The Ironies of Smell

by Jason Ross • (PDF)

The sense of smell is absolutely unique in its evolutionary primacy, its emotional power, and the heterogeneity of the impressions it provides. At its inception, what was to become the sense of smell was simply the ability of life to respond to its surrounding environment. Bacteria moving towards higher concentrations of food sources are using what can be considered a sense of smell, just as a dog following a trail is smelling its path. The simple sense of smell of the bacteria still exists in complex life in a new form: the internal regulation of bodily processes by means of chemical messengers. Just as river-spawning ocean fish recognize their birth stream by smell, so may people be brought back to memories of childhood by the smell of a familiar house, town, or food. The rich variety of smells, not simply of different shades, but of wholly distinct types and characters, makes the field of smell one that is uniquely difficult to categorize, quantify, and describe, and one that is singularly rich.

Internal communication

Bodily functions and processes are regulated in a number of ways. Voluntary activities and conscious sense perceptions involve the central and somatic nervous systems. However, most of the involuntary activities of the body are controlled by the separate autonomic nervous system, including: retinal dilation, urine production, heart rate, saliva production, digestive gland activity, the opening and closing of gastrointestinal valves (sphincters), and sweating. These behaviors are controlled by nerves, but not by the brain. In addition to control via nerve impulses, there is also a hormonal chemical regulatory system, known as the endocrine system.

Endocrine regulation does not involve direct nervous connections to the affected tissues. Rather, chemicals known as hormones are secreted into the bloodstream, where they come in contact with all organs, and can cause their activity to change. This form of internal communication is similar to the types of communication available to simpler creatures. Absolutely all organisms respond to their chemical surroundings. With the development of multi-cellular life, a distinction between inside and surface cells of the organism could be made. Thus in addition to environmental chemical detection and communication between organisms, it was now possible for life to have an internal environment, both from a stable nutritive standpoint, but also an internal regulatory environment. By changing the internal environment, cycles in the organism can be regulated. The human endocrine system has major glands in the brain, but also in the thyroid, kidneys, pancreas, and gonads. Familiar hormones released by these glands include growth hormone, melatonin (sleep regulation), thyroxine and triiodothyronine (overall metabolic rate), insulin (glucose uptake from the blood), adrenaline, androgen and estrogen.

The Physiology of Smell

While it is said that we smell with our noses, the actual detection of scents occurs about three inches beyond our nostrils, deep in the nasal cavity. There, a small structure known as the olfactory epithelium, containing 10 to 40 million olfactory receptors, does the work of smelling.1Sources vary in the number of receptors. Each olfactory receptor is a neuron with a dozen ciliate tips that extend into a patch of mucus lining the nasal cavity. These neurons do not live long: after one to two months, they die and are replaced by a new receptor grown from a stem cell.2Although this is presented as an anomaly for nerve cells, which are said not to reproduce, this phenomenon is increasingly found to be more common in the body than once thought. The way that the ciliate tips respond to odorants is not totally clear, although the most pursued hypothesis is that chemical receptors respond directly to particular odorant molecules. Hundreds of different receptor proteins have been identified in mice, and each neuron may have several, thus determining its sensitivity. The olfactory neurons pass through the skull and congregate in the olfactory bulb, part of the brain. They then pass directly to the olfactory cortex, without passing through the thalamus, as the other senses do. This makes smell anatomically unique among the senses, in its connection to the cortex.3Additionally, the olfactory bulb itself has connections with the hippocampus, amygdala, and hypothalamus.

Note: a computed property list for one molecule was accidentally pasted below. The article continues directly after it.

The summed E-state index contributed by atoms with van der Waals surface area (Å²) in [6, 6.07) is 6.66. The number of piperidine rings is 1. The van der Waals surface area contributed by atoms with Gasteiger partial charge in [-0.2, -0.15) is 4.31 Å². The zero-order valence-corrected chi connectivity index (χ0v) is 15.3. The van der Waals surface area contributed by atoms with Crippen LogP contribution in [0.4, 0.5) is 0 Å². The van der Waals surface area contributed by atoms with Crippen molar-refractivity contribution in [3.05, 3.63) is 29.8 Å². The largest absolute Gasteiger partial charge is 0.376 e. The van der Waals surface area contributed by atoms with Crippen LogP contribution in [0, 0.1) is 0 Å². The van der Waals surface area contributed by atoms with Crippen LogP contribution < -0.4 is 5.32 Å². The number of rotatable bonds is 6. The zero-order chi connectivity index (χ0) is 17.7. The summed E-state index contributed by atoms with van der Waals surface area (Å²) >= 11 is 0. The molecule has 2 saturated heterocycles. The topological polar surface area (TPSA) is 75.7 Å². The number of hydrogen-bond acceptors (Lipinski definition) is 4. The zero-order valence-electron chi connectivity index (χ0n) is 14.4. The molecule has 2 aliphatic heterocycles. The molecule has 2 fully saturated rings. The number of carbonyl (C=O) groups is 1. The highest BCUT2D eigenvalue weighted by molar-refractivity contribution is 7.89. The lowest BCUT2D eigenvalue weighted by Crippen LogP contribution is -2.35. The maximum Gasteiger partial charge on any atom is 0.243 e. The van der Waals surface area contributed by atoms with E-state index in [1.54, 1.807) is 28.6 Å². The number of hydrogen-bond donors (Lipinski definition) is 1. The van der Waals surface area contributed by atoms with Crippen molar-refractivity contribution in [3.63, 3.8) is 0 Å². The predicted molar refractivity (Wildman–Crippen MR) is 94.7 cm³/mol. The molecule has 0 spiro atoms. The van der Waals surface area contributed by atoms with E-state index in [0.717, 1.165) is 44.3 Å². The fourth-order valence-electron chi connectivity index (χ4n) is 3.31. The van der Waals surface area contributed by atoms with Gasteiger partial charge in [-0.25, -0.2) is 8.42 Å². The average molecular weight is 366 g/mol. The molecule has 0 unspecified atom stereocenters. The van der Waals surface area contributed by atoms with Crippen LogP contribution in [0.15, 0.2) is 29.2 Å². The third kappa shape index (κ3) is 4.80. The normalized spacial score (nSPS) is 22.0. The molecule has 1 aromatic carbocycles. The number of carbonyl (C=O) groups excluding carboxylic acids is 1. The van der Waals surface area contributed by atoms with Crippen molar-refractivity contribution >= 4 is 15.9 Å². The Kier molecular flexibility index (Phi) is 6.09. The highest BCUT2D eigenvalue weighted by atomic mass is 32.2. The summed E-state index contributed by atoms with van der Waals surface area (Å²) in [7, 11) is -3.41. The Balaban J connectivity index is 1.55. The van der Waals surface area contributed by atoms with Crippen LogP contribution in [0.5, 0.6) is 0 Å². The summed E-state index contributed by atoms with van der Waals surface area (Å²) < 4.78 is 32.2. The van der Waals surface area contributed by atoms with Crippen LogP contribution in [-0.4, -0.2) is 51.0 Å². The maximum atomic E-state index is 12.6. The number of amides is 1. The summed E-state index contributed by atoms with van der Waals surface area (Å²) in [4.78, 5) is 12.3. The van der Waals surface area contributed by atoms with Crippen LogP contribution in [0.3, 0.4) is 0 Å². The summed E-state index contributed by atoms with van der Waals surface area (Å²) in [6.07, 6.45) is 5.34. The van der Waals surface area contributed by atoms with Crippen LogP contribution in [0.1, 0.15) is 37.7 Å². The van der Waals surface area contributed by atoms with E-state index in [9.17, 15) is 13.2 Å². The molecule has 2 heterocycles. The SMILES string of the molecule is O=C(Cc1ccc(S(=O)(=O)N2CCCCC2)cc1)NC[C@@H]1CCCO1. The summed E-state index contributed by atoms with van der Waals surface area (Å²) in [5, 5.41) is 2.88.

In trying to determine how these individual receptors make the tens of thousands of distinct smells we can recognize, HHMI investigators discovered a structure not in the distribution of receptors in the olfactory epithelium itself, but rather in the olfactory bulb. It appears that similar receptor neurons converge to the same portion of the olfactory bulb.4See the excellent HHMI report at: http://www.hhmi.org/senses/

In addition to the main olfactory epithelium, many animals have separate organs in the nasal cavity that perform a second function like smell. Known as the vomeronasal organs (VNOs), these structures have a different connection to the brain, connecting to auxiliary olfactory bulbs rather than the cortex, and may indeed cause changes unconsciously. Some animals must make an effort to cause air to enter the VNOs, such as the behavior known as flehmen performed by deer: this involves raising the head and curling the upper lip. Experiments with animals have revealed molecules known as pheromones, picked up by the VNOs, often involved in mating behavior and social identification. For example, one study with hamsters revealed that the VNOs are required for the animals to first become sexually active.5Triggers of Innate Behavior. http://www.hhmi.org/senses/d220.html It seems that VNOs may function analogously to an inter-organismic endocrine system, regulating the social cycles of populations of animals.

The question of human VNOs, although interesting, is not yet settled. Small pits with what appear to be VNOs can be found in most humans, but a nervous connection to the brain has not yet been clearly identified. Unfortunately, much of the research done is funded by companies that market human pheromones in perfumes and colognes, making it difficult to gauge the reliability of the studies. The reported synchronization and entrainment of human menstrual cycles may involve VNO sensitivity.

Describing the Power of Smell